Re: sections 1.4.2 and 1.4.3

I should preface this continuation of discussion with the point that I 
think we are talking about a relatively minor part of the document :-)

On 23/05/2008 19:36, Jeff Sonstein wrote:
> On May 23, 2008, at 1:07 PM, Jo Rabin wrote:
>> I agree with everything that Jeff is saying below (well, I could argue
>> some points but that would spoil the effect)
> <grin/>
>> Or to put it another way, at what point do we foresee that the
>> difference is processing power will be immaterial?
> for the purposes of Web-based operations?
> I'd guess that will be within a couple of years
> at the high end
> but that is just my guess
> (and I have often been too conservative in these estimates)
> but for now
> and for a BP document likely to remain for a couple of years
> I think the differences are material enough
> to use them as an example

In the text of the BPs themselves we speak of this limitiation, so it is 
mildly inconsistent for processing power to be given as an example.

>> I think it is arguable, for example in respect of bandwidth available,
>> that the point-in-time differential between fixed and mobile is actually
>> increasing.
> hmmmm
> not sure I'd buy that argument
> with "WiFi" showing up on an increasing number of mobile devices

Again, that's not really my point. Which is that if you draw a graph of 
bandwidth against date for what you can get down a wire and what you can 
get over-the-air what will you see? Anyway, if the limiting factor is 
switching capacity rather than connection bandwidth then the point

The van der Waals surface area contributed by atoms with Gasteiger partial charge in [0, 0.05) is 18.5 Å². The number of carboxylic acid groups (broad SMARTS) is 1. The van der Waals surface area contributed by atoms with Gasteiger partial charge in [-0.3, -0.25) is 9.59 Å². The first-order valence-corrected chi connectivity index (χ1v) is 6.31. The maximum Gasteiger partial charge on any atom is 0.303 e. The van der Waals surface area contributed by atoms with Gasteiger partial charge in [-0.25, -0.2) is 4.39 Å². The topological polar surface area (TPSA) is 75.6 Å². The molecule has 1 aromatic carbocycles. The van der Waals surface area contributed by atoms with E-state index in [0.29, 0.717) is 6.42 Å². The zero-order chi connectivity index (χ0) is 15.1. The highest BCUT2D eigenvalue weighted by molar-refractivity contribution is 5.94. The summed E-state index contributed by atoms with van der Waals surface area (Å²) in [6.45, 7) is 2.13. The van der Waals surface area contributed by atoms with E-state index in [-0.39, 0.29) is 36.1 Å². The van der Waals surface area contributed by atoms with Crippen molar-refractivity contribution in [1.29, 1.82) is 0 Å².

becomes moot, but it is still an enduring feature of mobile.

> but hey
> is there another example that you would be happier with?
> one other than "limited device processing capability"??
> the example we are trying to work out is for the xxxx at the end of this 
> phrase:
> "as opposed to those that are likely to disappear quickly as
>  the technology evolves (e.g. xxxx)"

I think the problem is that the evolution of the technology is not 
really relevant, because evolution of mobile technology is likely to be 
   paralleled by evolution of non-mobile technology. This reads as 
though mobile is playing a game of catch up in which it will be successful.

It might be better to cast this as the differences becoming immaterial.

> I think we all agree the tech *is* likely to evolve
> and we are just trying to say here
> why in this BP doc we are placing "additional weight"
> on some aspects of the mobile context
> a different example of problems we think are going away
>      Real Soon Now
> would be okay by me
> jeffs
> -- 
> "What is poetry
>  and if you know what poetry is
>  what is prose?"
> - Gertrude Stein -
> ============
> Jeff Sonstein

Received on Saturday, 24 May 2008 10:20:55 UTC